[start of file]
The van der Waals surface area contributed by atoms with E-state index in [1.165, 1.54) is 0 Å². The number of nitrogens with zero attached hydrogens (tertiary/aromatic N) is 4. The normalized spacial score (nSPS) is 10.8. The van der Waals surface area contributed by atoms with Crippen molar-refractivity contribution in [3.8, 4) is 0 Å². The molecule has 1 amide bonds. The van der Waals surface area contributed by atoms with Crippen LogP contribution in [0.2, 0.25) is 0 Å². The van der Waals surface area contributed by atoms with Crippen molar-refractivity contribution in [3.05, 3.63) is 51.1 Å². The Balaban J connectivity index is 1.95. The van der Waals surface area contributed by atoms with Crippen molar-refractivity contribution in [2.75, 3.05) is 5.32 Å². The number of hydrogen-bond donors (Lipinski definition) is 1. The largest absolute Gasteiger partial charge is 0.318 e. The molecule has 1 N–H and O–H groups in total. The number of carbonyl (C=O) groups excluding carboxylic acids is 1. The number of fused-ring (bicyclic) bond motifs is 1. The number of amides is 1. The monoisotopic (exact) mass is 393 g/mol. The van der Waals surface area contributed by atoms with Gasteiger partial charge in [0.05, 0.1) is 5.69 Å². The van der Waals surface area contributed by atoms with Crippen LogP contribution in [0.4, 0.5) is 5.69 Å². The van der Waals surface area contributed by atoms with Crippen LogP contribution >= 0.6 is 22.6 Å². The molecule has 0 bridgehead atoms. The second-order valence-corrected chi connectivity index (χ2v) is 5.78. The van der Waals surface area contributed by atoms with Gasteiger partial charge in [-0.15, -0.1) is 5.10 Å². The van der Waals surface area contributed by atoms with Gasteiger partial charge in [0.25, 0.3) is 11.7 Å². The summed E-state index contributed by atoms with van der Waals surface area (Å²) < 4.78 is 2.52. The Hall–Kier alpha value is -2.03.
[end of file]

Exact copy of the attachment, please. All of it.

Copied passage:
The van der Waals surface area contributed by atoms with E-state index in [1.165, 1.54) is 0 Å². The number of nitrogens with zero attached hydrogens (tertiary/aromatic N) is 4. The normalized spacial score (nSPS) is 10.8. The van der Waals surface area contributed by atoms with Crippen molar-refractivity contribution in [3.8, 4) is 0 Å². The molecule has 1 amide bonds. The van der Waals surface area contributed by atoms with Crippen LogP contribution in [0.2, 0.25) is 0 Å². The van der Waals surface area contributed by atoms with Crippen molar-refractivity contribution in [3.05, 3.63) is 51.1 Å². The Balaban J connectivity index is 1.95. The van der Waals surface area contributed by atoms with Crippen molar-refractivity contribution in [2.75, 3.05) is 5.32 Å². The number of hydrogen-bond donors (Lipinski definition) is 1. The largest absolute Gasteiger partial charge is 0.318 e. The molecule has 1 N–H and O–H groups in total. The number of carbonyl (C=O) groups excluding carboxylic acids is 1. The number of fused-ring (bicyclic) bond motifs is 1. The number of amides is 1. The monoisotopic (exact) mass is 393 g/mol. The van der Waals surface area contributed by atoms with Gasteiger partial charge in [0.05, 0.1) is 5.69 Å². The van der Waals surface area contributed by atoms with Crippen LogP contribution in [0.4, 0.5) is 5.69 Å². The van der Waals surface area contributed by atoms with Crippen LogP contribution >= 0.6 is 22.6 Å². The molecule has 0 bridgehead atoms. The second-order valence-corrected chi connectivity index (χ2v) is 5.78. The van der Waals surface area contributed by atoms with Gasteiger partial charge in [-0.15, -0.1) is 5.10 Å². The van der Waals surface area contributed by atoms with Gasteiger partial charge in [0.25, 0.3) is 11.7 Å². The summed E-state index contributed by atoms with van der Waals surface area (Å²) < 4.78 is 2.52. The Hall–Kier alpha value is -2.03.